Imagine with me for a moment. You drop off your children at school or daycare in the morning and are notified later that they’ve been picked up by someone else and brought to a stranger’s house to live. Or perhaps you’re a father who receives a call telling you that your children have been sent to a stranger’s home because their mother, who you are no longer with, couldn’t care for them. I wonder what would be going through your mind in that moment. Anger? Worry? Helplessness? You didn’t even get to say goodbye. This scene is played over and over for parents of foster children every day.
What Are They Thinking?
Many parents of foster children have never learned to trust others. They have very little experience with people who genuinely care about them. So naturally, they doubt. They doubt the motives of the system that took their kids. They doubt the sincerity of the foster family that is providing care.
Can you imagine the questions and the fear? Who are they with? Are they scared? Are they safe? It’s true that these parents have made mistakes. Some factor has caused them to abuse or neglect their children or to place them in a dangerous situation. But many people think all parents of foster children are evil, and that is simply not the case. It hurts my heart when I hear someone speak of them in a degrading way. Most of them love their children and want to care for them, but they can’t.
Parents of foster children usually come from hard places. Very few of them grew up in what we might call a “Leave it to Beaver” family. Often times they don’t provide a proper home for their children because they just don’t know how. Many come from abusive or addiction-filled homes. Most of them are addicts themselves. They love their children. They truly want to provide a safe and loving home for them, but they just can’t.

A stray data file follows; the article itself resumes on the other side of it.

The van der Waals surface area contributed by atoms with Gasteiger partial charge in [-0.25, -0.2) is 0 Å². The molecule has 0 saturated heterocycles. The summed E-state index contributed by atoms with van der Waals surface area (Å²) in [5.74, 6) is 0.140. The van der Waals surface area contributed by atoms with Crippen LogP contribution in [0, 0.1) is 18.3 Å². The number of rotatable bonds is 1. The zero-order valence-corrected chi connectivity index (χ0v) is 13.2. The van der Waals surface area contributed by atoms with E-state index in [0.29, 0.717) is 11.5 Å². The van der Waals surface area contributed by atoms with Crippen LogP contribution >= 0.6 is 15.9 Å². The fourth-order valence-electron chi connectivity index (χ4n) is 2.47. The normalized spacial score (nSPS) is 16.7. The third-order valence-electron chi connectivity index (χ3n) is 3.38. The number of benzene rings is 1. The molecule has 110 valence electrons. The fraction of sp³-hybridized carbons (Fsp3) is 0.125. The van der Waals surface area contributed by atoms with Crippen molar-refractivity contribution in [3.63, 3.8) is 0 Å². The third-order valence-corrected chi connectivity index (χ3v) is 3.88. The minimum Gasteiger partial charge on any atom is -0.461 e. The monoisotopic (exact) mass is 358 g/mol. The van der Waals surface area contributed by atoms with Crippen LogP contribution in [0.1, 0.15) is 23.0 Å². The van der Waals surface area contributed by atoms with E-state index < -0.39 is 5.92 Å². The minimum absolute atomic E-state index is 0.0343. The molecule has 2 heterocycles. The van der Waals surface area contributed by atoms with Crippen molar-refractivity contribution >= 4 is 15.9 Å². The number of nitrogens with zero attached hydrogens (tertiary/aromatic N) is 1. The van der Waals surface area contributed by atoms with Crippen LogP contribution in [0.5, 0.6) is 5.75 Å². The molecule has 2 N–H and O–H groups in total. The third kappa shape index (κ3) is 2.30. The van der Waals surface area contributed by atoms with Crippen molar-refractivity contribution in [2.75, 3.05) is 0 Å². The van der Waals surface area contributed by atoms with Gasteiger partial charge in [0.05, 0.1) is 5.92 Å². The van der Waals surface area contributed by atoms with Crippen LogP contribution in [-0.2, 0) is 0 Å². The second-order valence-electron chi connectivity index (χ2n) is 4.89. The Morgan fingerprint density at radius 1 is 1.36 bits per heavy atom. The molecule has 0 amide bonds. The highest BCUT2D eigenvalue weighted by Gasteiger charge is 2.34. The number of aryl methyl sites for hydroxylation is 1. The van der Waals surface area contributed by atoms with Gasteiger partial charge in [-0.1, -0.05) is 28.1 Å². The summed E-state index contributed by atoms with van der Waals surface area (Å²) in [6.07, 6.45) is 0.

Calming The Fears
Parents of foster children are usually allowed to talk to their kids on the phone a few times a week. Sometimes there are in-person visits as well. What would you do or say if your young child had never been away from you and was now struggling with that separation? You would probably tell them how much you love them, tell them you miss them, and sing a few of their favorite songs to help calm their fears.
Parents of older children are full of questions when they have an opportunity to talk to their kids. “Are you safe? Are those people being nice to you? Are you okay?” They are valid concerns, and the parents have a right to be reassured.
“You are my sunshine, my only sunshine. You make me happy when skies are gray. You’ll never know dear, how much I love you. Please don’t take my sunshine away.” You will never feel the plight of parents of foster children quite like you could when you hear a mommy singing that song to her precious little one over the phone. I wonder if that mom thought about the rest of the song, the part we never sing to our children: “The other night dear, as I lay sleeping, I dreamed I held you in my arms. But when I awoke dear, I was mistaken. So I hung my head and cried.”
Parents of foster children are not monsters. They need our caring support as much as their children do. We should be rooting for them, cheering them on to get to a place where they can care for their children. Will stand with me in their corner?
Check out the other posts in this series on foster care: